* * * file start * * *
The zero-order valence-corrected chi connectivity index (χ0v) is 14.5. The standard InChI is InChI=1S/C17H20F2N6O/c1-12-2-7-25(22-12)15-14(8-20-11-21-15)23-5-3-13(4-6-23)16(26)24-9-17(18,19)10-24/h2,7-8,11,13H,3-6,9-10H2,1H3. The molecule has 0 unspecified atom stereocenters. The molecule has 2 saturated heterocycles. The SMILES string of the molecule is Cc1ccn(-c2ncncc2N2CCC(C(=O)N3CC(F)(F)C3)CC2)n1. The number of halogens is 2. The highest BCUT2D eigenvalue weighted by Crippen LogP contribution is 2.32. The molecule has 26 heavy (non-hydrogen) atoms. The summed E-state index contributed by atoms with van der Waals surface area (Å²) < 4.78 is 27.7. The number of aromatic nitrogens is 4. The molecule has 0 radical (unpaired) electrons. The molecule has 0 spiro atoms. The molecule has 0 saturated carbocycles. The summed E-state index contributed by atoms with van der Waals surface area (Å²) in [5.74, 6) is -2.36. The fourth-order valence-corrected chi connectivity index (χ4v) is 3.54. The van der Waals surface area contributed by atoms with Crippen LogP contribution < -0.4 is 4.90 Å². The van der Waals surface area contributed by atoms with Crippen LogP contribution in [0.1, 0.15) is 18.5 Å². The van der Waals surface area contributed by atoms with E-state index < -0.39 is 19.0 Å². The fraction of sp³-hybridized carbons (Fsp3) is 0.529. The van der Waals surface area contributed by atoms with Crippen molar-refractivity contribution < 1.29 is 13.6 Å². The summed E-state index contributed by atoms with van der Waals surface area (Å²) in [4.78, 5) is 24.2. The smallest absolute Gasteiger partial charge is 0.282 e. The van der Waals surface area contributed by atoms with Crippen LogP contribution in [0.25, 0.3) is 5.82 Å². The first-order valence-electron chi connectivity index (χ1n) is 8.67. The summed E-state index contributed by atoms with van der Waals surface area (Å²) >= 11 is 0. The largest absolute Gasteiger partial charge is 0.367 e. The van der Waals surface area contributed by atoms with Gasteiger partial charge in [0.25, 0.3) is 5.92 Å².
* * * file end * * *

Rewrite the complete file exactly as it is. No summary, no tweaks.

The zero-order valence-corrected chi connectivity index (χ0v) is 14.5. The standard InChI is InChI=1S/C17H20F2N6O/c1-12-2-7-25(22-12)15-14(8-20-11-21-15)23-5-3-13(4-6-23)16(26)24-9-17(18,19)10-24/h2,7-8,11,13H,3-6,9-10H2,1H3. The molecule has 0 unspecified atom stereocenters. The molecule has 2 saturated heterocycles. The SMILES string of the molecule is Cc1ccn(-c2ncncc2N2CCC(C(=O)N3CC(F)(F)C3)CC2)n1. The number of halogens is 2. The highest BCUT2D eigenvalue weighted by Crippen LogP contribution is 2.32. The molecule has 26 heavy (non-hydrogen) atoms. The summed E-state index contributed by atoms with van der Waals surface area (Å²) < 4.78 is 27.7. The number of aromatic nitrogens is 4. The molecule has 0 radical (unpaired) electrons. The molecule has 0 spiro atoms. The molecule has 0 saturated carbocycles. The summed E-state index contributed by atoms with van der Waals surface area (Å²) in [5.74, 6) is -2.36. The fourth-order valence-corrected chi connectivity index (χ4v) is 3.54. The van der Waals surface area contributed by atoms with Crippen LogP contribution < -0.4 is 4.90 Å². The van der Waals surface area contributed by atoms with Crippen LogP contribution in [0.1, 0.15) is 18.5 Å². The van der Waals surface area contributed by atoms with E-state index < -0.39 is 19.0 Å². The fraction of sp³-hybridized carbons (Fsp3) is 0.529. The van der Waals surface area contributed by atoms with Crippen molar-refractivity contribution < 1.29 is 13.6 Å². The summed E-state index contributed by atoms with van der Waals surface area (Å²) in [4.78, 5) is 24.2. The smallest absolute Gasteiger partial charge is 0.282 e. The van der Waals surface area contributed by atoms with Crippen LogP contribution in [0.25, 0.3) is 5.82 Å². The first-order valence-electron chi connectivity index (χ1n) is 8.67. The summed E-state index contributed by atoms with van der Waals surface area (Å²) >= 11 is 0. The largest absolute Gasteiger partial charge is 0.367 e. The van der Waals surface area contributed by atoms with Gasteiger partial charge in [0.25, 0.3) is 5.92 Å².